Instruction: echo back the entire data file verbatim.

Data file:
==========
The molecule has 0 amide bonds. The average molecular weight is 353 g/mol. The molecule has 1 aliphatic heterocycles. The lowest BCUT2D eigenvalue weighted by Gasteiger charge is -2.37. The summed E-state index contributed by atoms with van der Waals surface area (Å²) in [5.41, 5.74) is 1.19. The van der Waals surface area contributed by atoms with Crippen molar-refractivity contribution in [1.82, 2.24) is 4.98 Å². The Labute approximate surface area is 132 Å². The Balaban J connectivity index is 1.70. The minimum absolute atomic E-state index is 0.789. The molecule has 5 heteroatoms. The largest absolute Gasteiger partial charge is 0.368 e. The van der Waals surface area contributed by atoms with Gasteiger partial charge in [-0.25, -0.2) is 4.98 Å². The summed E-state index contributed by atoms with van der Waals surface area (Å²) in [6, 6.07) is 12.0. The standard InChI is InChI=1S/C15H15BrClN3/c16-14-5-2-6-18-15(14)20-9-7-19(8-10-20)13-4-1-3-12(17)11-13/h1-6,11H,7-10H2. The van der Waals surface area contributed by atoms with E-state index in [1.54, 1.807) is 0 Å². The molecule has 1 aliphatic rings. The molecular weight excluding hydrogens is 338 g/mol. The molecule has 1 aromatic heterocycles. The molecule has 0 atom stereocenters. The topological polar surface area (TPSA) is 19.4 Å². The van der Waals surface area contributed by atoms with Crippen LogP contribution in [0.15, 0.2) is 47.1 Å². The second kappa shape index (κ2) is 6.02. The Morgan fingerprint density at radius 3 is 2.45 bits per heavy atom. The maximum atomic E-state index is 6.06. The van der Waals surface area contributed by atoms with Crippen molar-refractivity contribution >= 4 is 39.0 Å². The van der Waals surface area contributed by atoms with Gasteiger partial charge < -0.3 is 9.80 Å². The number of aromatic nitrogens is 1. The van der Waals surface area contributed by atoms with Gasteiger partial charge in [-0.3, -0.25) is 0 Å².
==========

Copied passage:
The molecule has 0 amide bonds. The average molecular weight is 353 g/mol. The molecule has 1 aliphatic heterocycles. The lowest BCUT2D eigenvalue weighted by Gasteiger charge is -2.37. The summed E-state index contributed by atoms with van der Waals surface area (Å²) in [5.41, 5.74) is 1.19. The van der Waals surface area contributed by atoms with Crippen molar-refractivity contribution in [1.82, 2.24) is 4.98 Å². The Labute approximate surface area is 132 Å². The Balaban J connectivity index is 1.70. The minimum absolute atomic E-state index is 0.789. The molecule has 5 heteroatoms. The largest absolute Gasteiger partial charge is 0.368 e. The van der Waals surface area contributed by atoms with Gasteiger partial charge in [-0.25, -0.2) is 4.98 Å². The summed E-state index contributed by atoms with van der Waals surface area (Å²) in [6, 6.07) is 12.0. The standard InChI is InChI=1S/C15H15BrClN3/c16-14-5-2-6-18-15(14)20-9-7-19(8-10-20)13-4-1-3-12(17)11-13/h1-6,11H,7-10H2. The van der Waals surface area contributed by atoms with E-state index in [1.54, 1.807) is 0 Å². The molecule has 1 aliphatic rings. The molecular weight excluding hydrogens is 338 g/mol. The molecule has 1 aromatic heterocycles. The molecule has 0 atom stereocenters. The topological polar surface area (TPSA) is 19.4 Å². The van der Waals surface area contributed by atoms with Crippen LogP contribution in [0.15, 0.2) is 47.1 Å². The second kappa shape index (κ2) is 6.02. The Morgan fingerprint density at radius 3 is 2.45 bits per heavy atom. The maximum atomic E-state index is 6.06. The van der Waals surface area contributed by atoms with Crippen molar-refractivity contribution >= 4 is 39.0 Å². The van der Waals surface area contributed by atoms with Gasteiger partial charge < -0.3 is 9.80 Å². The number of aromatic nitrogens is 1. The van der Waals surface area contributed by atoms with Gasteiger partial charge in [-0.3, -0.25) is 0 Å².